The Analysis Of “The Moral Limits Of Markets: The Case Of Human Kidneys,” By Satz
How does a modern society resolve the tension between market forces and moral priorities? Can this tension be resolved when issues of bodily integrity are involved? These are questions raised by those who advocate for a legal market in human kidneys. Markets have been used since the beginning of human time as a means of exchanging what an individual has for what they want. However, where is the line drawn about what can and cannot be exchanged for a profit?
In “The Moral Limits of Markets: The Case of Human Kidneys,” Satz addresses the question of whether a market should exist for human organs, specifically kidneys. When human organs become an object to be traded, we are challenged with religious, ethical and social justice concerns. A market in kidneys should not exist because the human body should not be an article to be sold, it would create a disadvantage for low income people, and a market would take away from the charitable relationship between the donor and receiver. The sale of kidneys is currently illegal in all developed countries (Satz 270). However, because of developments in medical technology and the growing acceptance of individual freedom, there has been discussion about the ethical acceptability of compensation for kidney donors.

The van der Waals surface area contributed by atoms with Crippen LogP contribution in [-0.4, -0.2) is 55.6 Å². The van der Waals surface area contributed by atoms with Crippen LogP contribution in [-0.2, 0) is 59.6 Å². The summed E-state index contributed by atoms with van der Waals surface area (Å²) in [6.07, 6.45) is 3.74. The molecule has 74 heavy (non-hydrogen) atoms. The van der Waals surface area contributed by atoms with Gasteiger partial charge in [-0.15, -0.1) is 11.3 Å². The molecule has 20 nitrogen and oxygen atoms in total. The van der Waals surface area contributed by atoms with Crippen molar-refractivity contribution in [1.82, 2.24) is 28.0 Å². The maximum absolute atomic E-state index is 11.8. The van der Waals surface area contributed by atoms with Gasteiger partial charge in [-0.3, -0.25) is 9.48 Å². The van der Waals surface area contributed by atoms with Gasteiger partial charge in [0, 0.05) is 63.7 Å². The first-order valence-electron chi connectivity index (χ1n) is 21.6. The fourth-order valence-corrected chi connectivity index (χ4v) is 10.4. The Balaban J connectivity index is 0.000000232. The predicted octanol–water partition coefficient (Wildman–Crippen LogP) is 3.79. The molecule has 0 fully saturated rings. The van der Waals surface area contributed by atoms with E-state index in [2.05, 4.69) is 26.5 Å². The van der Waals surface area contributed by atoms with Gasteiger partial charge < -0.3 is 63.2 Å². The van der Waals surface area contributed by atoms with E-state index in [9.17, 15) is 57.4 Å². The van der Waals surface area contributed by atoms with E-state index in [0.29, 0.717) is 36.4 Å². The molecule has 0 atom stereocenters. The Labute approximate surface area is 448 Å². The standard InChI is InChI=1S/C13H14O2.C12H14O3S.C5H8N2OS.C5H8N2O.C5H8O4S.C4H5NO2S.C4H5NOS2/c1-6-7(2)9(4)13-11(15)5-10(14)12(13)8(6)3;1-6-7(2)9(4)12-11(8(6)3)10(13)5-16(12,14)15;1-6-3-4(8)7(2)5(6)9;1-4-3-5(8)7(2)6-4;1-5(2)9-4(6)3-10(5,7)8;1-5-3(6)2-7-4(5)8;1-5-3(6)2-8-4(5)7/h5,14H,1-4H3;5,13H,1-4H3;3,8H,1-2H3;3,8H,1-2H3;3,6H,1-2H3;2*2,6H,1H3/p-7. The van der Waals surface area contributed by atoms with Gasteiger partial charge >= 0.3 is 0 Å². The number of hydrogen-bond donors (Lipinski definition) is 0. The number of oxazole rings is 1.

Currently, individuals in need of a kidney must solely rely on voluntary donations. Because of this, kidney donation frequently occurs between relatives. Kidney donation involves invasive surgery and potential health risks for the donor. For these reasons, an extreme shortage exists in the market for kidneys (Satz 271). Many would argue that introducing a market for kidneys would increase the supply of kidneys and decrease the shortage. However, selling a human kidney goes against the dignity of humankind by placing a price tag on the human body, and alternative solutions such as a public information campaign to increase knowledge of organ donation opportunities should be considered.
Many religions strongly oppose a market for selling human organs because it is considered morally wrong to make body parts into a financial commodity. For example, in Roman Catholicism, it is believed that no one owns their body because everyone was created by God, therefore each body belongs to God and is not something you can choose to sell (Stempsey). This creates a cultural and political obstacle to setting up a legal market in kidneys because religious voters would oppose any effort to create a financial market for kidney donation. This may result in fewer kidneys actually being available. Permitting the sale of kidneys also creates a “slippery slope” of moral questions. Where is the line drawn? If kidney sales are permitted, will babies placed for adoption also go to the highest bidder in a supply and demand market? Should an elderly person be permitted to sell an eye, or a lung, knowing that they only have a few years to live and bills to pay?